A Collaboration with the University of Pittsburgh

DOJ downplays Georgia voter ID law memo on harm to black voters

[JURIST] The US Department of Justice [official website] has downplayed the conclusions of a 51-page memo [DOJ document] indicating that a Georgia voter identification law [PDF text] will harm black voters, saying the information was based on old data and followed a faulty analysis. Earlier this year, the Georgia state legislature passed a plan that requires all voters to have photo IDs, with many black lawmakers and Democrats opposing the measure. The Voting Rights Act of 1965 [DOJ backgrounder] mandates Georgia and other states with a history of discriminatory elections to submit changes in voting plans to the DOJ. After a review, senior Justice officials determined that the Georgia plan could proceed [JURIST report], but it has been blocked by federal courts [JURIST report] on constitutional grounds since then. The memo indicating harm to black voters was submitted by four or five members of a DOJ legal review team [JURIST report] one day before the Justice Department made its decision to allow the Georgia voting plan. A spokesman for the Justice Department said that the memo "was an early draft that did not include data and analysis from other voting section career attorneys who recognized the absence of a retrogressive effect." Friday's Washington Post has more.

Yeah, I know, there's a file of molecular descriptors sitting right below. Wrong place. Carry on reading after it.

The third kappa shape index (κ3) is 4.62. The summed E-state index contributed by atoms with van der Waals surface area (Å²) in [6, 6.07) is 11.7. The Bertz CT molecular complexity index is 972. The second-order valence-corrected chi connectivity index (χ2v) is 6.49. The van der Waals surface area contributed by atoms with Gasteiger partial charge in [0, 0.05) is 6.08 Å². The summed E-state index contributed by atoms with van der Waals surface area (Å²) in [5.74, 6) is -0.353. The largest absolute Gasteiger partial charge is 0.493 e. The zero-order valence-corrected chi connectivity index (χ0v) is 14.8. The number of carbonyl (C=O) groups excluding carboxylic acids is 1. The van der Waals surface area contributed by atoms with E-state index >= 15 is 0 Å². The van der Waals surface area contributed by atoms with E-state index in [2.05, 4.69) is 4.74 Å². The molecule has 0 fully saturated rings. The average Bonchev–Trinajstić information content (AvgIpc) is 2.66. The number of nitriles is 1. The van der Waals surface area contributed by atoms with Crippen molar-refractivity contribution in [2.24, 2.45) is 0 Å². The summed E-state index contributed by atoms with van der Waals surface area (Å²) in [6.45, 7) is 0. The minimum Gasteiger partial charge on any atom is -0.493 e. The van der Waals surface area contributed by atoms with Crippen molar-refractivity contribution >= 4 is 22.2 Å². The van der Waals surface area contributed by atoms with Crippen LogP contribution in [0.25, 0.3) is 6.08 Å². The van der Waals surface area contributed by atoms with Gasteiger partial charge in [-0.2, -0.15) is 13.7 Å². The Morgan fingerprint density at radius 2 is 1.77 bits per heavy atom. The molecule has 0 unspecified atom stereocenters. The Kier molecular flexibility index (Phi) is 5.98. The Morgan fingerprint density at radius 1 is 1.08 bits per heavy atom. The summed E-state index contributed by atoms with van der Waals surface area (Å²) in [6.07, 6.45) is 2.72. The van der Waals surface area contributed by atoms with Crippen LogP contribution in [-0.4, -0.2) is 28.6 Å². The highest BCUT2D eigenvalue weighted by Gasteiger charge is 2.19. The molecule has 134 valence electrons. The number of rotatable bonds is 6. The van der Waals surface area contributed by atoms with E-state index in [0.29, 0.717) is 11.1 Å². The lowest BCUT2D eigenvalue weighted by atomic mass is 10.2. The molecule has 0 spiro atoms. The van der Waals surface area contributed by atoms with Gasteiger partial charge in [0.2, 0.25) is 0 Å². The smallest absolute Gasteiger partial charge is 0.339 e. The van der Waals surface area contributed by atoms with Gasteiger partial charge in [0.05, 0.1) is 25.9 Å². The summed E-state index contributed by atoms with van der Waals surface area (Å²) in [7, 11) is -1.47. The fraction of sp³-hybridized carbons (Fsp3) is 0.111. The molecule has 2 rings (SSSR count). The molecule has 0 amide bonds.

About Paper Chase

Paper Chase is JURIST's real-time legal news service, powered by a team of 30 law student reporters and editors led by law professor Bernard Hibbitts at the University of Pittsburgh School of Law. As an educational service, Paper Chase is dedicated to presenting important legal news and materials rapidly, objectively and intelligibly in an accessible format.

© Copyright JURIST Legal News and Research Services, Inc., 2013.